36. Permalink to comment#

    I started out using multi-line because I came from Java programing, but after a while I was inspired by other web designers code to switch to a single-line format. Since then I have not had the urge to switch back.

  37. Josh
    Permalink to comment#

    I tried single-line formatting for a while and actually switched to multi-line. The issue I had with it was that either the text wraps and I found that in order to keep it organized I’d have to add another space, which made for more scrolling, or I let it not wrap and I have to scroll to the right.

  38. Niall
    Permalink to comment#

    If an element in my CSS has more than 3 properties, I’ll go multiline. Otherwise, single line.

    Sure it can be annoying if I’m constantly switching back and forth but it works for me (:

  39. If you use an invalid property or value many browsers will give you the line number of this. Another good reason to write multi-line.

    The scrolling argument (which seems to be the only argument) goes away if you have an editor that can collapse blocks.

  40. Permalink to comment#

    Chris how you integrated the forums of CSS-Tricks with wordpress?Will you please point me to any tutorial or right one?Thanks

  41. Zoran
    Permalink to comment#

    I think this is personal choice and normally that if i use one way i would think the others suck, but it’s not right, cause everyone does what suits him best. Chris is right about monkey see monkey do phrase, but whatever way works for you is fine, there shouldn’t be one general correct way of formatting your CSS, the best one is the one that suits you most. Btw i am using multi line style and not just for CSS, than for anything else, it is best readable way for me.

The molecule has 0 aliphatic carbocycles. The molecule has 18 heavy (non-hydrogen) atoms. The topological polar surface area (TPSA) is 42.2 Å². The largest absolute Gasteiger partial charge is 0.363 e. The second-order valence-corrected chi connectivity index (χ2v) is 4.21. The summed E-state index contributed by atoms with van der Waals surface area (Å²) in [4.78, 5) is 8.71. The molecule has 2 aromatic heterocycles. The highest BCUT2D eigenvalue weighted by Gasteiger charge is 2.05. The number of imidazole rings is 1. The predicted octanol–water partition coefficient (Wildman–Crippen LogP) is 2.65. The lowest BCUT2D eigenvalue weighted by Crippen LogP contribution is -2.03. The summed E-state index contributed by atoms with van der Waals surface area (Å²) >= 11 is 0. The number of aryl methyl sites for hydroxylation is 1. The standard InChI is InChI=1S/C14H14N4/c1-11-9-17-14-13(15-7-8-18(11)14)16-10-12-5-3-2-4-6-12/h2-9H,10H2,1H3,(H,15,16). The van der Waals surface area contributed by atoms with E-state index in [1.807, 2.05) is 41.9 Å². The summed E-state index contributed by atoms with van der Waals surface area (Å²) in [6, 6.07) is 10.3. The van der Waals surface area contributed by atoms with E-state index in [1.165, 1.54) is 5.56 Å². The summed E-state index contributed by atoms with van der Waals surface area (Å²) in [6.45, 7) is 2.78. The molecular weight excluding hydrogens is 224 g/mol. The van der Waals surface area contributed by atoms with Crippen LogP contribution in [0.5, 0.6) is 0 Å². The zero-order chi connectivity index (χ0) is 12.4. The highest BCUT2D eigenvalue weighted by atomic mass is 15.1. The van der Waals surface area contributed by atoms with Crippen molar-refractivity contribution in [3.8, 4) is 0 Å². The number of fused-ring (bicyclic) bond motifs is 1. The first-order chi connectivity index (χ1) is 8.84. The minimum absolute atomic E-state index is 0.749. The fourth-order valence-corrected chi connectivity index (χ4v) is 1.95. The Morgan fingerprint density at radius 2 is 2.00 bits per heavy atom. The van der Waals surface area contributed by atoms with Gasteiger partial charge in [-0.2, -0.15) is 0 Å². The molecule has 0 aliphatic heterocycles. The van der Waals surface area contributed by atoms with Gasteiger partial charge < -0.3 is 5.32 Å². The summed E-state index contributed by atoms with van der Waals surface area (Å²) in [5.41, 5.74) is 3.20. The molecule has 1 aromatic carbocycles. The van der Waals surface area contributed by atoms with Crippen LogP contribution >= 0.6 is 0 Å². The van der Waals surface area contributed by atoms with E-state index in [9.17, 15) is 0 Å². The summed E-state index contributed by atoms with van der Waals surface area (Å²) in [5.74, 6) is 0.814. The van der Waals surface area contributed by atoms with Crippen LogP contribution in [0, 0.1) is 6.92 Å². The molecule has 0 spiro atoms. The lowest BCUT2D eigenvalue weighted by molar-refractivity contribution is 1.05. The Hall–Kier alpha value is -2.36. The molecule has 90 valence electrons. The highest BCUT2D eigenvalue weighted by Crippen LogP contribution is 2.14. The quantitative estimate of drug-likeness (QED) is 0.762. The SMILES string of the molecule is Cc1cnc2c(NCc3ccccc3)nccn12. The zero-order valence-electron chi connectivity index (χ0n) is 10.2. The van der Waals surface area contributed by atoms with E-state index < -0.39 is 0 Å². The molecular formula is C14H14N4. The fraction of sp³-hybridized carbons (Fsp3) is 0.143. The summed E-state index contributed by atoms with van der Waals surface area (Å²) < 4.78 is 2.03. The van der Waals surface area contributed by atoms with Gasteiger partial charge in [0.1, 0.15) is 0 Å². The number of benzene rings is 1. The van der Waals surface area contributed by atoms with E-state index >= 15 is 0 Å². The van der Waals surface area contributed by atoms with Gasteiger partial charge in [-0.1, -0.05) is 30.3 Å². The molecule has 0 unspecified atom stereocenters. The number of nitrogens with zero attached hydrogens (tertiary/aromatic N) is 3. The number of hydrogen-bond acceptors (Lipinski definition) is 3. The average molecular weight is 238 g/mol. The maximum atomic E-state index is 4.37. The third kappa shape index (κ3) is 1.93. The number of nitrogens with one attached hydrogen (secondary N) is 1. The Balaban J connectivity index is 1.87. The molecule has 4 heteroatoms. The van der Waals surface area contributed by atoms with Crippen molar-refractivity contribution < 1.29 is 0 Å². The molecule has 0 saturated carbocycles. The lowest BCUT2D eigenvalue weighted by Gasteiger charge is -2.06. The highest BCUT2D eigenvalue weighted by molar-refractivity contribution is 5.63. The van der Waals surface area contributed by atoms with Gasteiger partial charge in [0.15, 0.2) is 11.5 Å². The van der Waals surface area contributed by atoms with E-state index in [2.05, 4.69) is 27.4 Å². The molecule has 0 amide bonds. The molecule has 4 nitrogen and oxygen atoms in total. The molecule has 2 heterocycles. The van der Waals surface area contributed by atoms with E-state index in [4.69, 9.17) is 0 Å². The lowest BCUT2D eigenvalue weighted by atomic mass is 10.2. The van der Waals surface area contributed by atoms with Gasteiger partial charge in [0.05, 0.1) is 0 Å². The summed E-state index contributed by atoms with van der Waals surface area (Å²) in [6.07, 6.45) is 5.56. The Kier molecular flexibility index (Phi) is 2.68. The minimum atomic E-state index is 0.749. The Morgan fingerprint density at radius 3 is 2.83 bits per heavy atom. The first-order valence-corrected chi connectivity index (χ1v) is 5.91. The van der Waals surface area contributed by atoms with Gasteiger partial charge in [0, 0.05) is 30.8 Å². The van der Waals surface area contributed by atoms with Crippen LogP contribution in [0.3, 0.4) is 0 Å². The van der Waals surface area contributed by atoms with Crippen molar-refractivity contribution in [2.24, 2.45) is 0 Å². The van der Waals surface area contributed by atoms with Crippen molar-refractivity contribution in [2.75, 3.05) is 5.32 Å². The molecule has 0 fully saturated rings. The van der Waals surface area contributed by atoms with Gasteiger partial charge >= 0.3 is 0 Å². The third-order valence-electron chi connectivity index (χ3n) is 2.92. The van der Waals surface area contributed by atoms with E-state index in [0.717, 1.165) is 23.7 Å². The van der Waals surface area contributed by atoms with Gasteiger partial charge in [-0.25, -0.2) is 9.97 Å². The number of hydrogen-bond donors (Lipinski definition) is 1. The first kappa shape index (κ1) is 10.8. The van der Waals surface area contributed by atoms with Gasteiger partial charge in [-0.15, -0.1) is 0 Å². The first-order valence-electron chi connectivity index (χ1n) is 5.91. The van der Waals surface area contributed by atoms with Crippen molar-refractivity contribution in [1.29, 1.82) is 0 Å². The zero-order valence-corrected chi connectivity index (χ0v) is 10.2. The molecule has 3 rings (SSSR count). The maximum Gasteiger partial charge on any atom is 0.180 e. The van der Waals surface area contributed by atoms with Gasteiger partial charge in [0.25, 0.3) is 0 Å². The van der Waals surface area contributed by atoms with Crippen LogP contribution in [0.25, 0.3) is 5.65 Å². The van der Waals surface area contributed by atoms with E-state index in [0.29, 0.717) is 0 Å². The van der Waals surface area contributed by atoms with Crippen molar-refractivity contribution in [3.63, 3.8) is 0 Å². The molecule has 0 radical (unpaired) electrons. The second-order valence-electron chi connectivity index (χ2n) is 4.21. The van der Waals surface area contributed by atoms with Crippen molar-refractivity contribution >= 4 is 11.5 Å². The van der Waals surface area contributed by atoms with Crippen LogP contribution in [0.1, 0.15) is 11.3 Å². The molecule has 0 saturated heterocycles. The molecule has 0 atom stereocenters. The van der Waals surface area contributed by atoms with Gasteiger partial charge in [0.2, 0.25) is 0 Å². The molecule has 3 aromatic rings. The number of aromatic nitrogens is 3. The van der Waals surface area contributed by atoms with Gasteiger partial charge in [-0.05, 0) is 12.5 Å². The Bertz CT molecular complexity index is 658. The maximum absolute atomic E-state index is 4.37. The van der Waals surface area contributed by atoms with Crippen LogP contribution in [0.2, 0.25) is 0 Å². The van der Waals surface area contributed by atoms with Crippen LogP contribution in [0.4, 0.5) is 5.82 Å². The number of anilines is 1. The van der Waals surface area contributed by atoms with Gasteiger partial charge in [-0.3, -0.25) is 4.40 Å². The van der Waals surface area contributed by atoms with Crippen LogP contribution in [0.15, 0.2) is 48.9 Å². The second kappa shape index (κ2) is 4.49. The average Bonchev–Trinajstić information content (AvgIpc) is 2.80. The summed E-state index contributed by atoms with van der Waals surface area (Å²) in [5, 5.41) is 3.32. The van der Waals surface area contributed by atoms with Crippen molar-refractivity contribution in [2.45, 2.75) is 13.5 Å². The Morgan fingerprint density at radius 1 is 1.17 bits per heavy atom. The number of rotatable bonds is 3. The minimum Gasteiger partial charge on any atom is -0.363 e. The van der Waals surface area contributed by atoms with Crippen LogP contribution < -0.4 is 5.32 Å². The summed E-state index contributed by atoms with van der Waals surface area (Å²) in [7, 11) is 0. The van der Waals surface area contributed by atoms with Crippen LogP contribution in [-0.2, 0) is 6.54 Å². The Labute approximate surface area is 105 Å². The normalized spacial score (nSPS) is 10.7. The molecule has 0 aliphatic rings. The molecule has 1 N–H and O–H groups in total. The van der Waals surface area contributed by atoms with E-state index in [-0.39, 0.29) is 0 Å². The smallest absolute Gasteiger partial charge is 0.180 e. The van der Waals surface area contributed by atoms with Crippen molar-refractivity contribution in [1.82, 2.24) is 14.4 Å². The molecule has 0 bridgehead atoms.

42. Art
    Permalink to comment#

    Before I’m into multi-line format writing CSS, but eventually I find easier to arrange the selectors in single-line format.

    Multi-line formats are more easier to read, but when reading more lines of codes is much more easier in single-line formats.

    I think this depends on the coder, but your poll result is very informative.

  43. Permalink to comment#

    i alwasy use mut-line .

  44. I would say single line format is easier to read and maintain… but that’s just me. Thanks for the cool poll!

  45. icetrix
    Permalink to comment#

    I am a beginner in webcoding but I found that I use both of them… But scrolling really is tedious, so I probally gonna switch to Single Line coding.

  46. Permalink to comment#

    I used to be a multi line but I did like the one liner due to the lack of scrolling so I kind of do both like this

    #divid {
    margin:0; padding:0px; etc etc

  47. Permalink to comment#

    Multi line is generally used by people who use dreamweaver and just copy dreamweavers style, these people generally code long hand css as well.
    Pros use single line and shorthand css.

  48. Chase
    Permalink to comment#

    I always used multi line. I thought it was much cleaner.

    Then I worked on a website that had huge amounts of code, and was formatted in single line. I didn’t really notice it at first, but when I did, I realized how difficult my job would have been had it been multi line.

    From then on I decided that grouping everything into a single line was, in the long run, much cleaner than having an endless wall of text.

  49. Permalink to comment#

    Single Line!

  50. Matt
    Permalink to comment#

    Does anyone know if Dreamweaver has an option to collapse its default multi line to single line? A lot of times I will copy CSS from examples or other developers work and its in multi line and prefer not to manually make it in to single line.

This comment thread is closed. If you have important information to share, you can always contact me.

*May or may not contain any actual "CSS" or "Tricks".